To make it more convenient for small businesses and individual entrepreneurs, we need to arrange for a ‘one stop shop’ where they could pay all the taxes, including the payroll tax. These are different payments, but it would be more convenient to receive them in one place so that they could do the payments at the same time.

Another challenge on the labor market is related to migrants. Without the proper rules, we see imbalances in the employment structure and ethnic conflicts emerging which exacerbates the criminal situation.

We must tighten the rules for the employment of migrants that don’t require visas to come to Russia. We must make employers more responsible for using foreign workers. And, of course, if they live and work in Russia, if they use the benefits of our education and healthcare systems, they need to pay taxes and other payments.

We have a difficult task here. We can’t sever our special ties with former Soviet republics, but at the same time we have to clear up the mess. In this regard we need to improve our current patent system, according to which a migrant worker needs to have a license when hired by an individual. I suggest that all legal entities, as well as private entrepreneurs, could hire migrant workers based on the license system. The cost of the license will be set by the authorities of Russia’s constituent entities, depending on the labor market situation and average per capita income level in the given region. The patent system must be differentiated and should boost the inflow of, first of all, qualified, educated specialists to Russia, who have a command of the Russian language and are familiar with Russian culture. Let me highlight that the license is only to be valid within the region where it has been acquired.

Provided this work is organized efficiently, I expect it to become an economic leverage in regulating migration flow. I am talking about the cost of this patent in different regions of Russia – that is why I say “economic.”

Finally, we need to toughen control over foreign citizens’ purposes for entering the country; all civilized countries do that. The country has to know what a foreigner comes to Russia for and how long he plans to stay here for. Apart from that, we have to address the problem with those foreigners who have entered the country visa-free and are staying here for a long time without certain purpose. They claim to have no certain purposes but apparently they do have some – it is just that the government remains unaware.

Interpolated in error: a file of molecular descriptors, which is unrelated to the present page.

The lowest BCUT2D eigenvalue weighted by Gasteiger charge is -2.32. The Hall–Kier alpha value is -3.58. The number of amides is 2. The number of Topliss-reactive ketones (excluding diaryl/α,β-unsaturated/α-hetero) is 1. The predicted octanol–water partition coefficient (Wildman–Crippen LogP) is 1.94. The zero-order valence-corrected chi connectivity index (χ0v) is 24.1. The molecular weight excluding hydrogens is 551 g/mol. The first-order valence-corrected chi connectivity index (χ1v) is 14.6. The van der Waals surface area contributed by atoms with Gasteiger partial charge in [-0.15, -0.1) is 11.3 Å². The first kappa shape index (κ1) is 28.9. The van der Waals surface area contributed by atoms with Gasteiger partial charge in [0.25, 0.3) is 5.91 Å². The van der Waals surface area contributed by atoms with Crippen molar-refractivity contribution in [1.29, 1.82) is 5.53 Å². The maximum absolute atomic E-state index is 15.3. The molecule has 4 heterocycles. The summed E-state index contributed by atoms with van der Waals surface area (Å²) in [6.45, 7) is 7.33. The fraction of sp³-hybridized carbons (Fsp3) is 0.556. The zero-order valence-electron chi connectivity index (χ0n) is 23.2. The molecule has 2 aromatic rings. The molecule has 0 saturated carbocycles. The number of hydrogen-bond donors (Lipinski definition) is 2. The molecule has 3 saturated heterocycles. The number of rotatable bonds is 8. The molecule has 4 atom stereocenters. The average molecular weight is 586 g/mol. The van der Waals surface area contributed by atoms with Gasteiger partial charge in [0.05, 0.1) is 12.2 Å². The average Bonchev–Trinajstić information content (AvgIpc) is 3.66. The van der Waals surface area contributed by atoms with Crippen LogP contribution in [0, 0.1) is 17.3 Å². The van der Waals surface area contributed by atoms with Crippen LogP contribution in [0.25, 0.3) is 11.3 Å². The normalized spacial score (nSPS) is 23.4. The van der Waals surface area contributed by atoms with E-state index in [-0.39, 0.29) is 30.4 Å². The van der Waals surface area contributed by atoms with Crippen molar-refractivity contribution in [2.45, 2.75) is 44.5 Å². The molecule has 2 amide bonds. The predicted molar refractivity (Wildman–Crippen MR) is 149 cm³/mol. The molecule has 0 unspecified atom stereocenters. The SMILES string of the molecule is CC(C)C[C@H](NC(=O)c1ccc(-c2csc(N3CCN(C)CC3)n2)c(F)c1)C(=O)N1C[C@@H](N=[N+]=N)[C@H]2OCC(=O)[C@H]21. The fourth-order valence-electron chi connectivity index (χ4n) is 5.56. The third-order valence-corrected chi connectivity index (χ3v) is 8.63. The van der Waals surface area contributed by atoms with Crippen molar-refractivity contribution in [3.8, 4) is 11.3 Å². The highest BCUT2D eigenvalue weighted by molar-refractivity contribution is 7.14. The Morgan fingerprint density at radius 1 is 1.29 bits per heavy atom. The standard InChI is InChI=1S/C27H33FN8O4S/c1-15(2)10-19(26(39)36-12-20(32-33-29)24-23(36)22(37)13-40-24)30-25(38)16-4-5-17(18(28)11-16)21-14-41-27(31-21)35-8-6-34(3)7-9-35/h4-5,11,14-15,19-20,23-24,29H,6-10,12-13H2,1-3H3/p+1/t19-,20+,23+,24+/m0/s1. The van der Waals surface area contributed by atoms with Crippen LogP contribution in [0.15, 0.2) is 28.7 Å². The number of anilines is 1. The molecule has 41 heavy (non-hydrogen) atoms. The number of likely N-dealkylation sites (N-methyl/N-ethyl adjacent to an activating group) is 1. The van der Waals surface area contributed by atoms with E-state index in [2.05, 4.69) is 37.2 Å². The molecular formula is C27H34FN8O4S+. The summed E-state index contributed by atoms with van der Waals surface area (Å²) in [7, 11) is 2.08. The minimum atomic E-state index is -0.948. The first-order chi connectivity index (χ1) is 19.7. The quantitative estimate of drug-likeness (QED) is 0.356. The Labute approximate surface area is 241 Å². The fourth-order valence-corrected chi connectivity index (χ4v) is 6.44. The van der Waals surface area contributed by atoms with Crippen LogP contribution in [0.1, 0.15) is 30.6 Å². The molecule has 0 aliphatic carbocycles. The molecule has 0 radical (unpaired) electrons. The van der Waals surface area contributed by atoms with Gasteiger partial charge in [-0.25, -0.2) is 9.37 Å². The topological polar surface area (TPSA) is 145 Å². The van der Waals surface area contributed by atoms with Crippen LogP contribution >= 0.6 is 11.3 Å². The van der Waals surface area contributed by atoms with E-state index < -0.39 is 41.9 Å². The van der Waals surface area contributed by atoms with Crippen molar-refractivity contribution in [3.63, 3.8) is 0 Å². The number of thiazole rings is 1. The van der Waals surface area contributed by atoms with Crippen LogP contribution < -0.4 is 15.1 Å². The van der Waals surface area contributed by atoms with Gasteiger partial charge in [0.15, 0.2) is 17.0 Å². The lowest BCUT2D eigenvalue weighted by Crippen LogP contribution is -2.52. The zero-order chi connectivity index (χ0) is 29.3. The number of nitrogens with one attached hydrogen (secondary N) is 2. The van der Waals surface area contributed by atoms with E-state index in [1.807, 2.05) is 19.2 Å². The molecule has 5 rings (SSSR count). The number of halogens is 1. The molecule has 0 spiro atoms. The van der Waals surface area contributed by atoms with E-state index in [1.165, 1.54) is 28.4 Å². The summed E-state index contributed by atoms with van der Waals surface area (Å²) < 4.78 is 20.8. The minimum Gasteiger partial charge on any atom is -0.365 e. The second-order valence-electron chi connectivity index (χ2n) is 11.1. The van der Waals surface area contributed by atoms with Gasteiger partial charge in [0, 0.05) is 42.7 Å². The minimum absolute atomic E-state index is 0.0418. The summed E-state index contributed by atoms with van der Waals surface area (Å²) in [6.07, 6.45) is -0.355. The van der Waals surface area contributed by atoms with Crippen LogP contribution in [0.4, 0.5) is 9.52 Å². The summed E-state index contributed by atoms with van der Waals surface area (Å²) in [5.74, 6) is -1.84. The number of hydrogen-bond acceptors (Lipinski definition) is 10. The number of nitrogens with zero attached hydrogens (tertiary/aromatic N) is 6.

The period of their stay must be limited. Those who violate the rules of stay will be prohibited from entering Russia for the period from three to 10 years, depending on the severity of the violation.

These measures will set up an additional barrier for foreign citizens who, to put it frankly, are either involved in shady and even criminal activities, or work illegally - often in indecent conditions - and unfortunately become victims of crimes themselves.

Colleagues, Two years ago, together with the business community, we embarked on a comprehensive project to improve the business climate in Russia. By now, we have made some good progress, surprising for many. But we need to move forward. The regulatory framework ensuring a comfortable business climate must be largely put in place by 2015. Starting from next year, we will launch the national ranking of the investment climate across the Russian regions. In a nutshell, it will gauge the share of the private sector in the economy of each region of the Russian Federation.

At the same time, we must provide incentives for those regions that work hard to improve their economies, for those who focus heavily on supporting the private sector initiative and creating new businesses and jobs.

And now a good piece of news for governors. If a region invests its own funds into building new production sites and technoparks, business incubators, the additional federal taxes that these facilities will generate over the next three years of their performance should be passed back to the region in the form of inter-budget transfers. But that total of the funds returned should match the costs of the infrastructure. You laugh, but it’s a good proposal. It has been born out of arduous discussions with the Finance Ministry, and I would like the Finance Ministry to stick to its word and deliver on the commitment.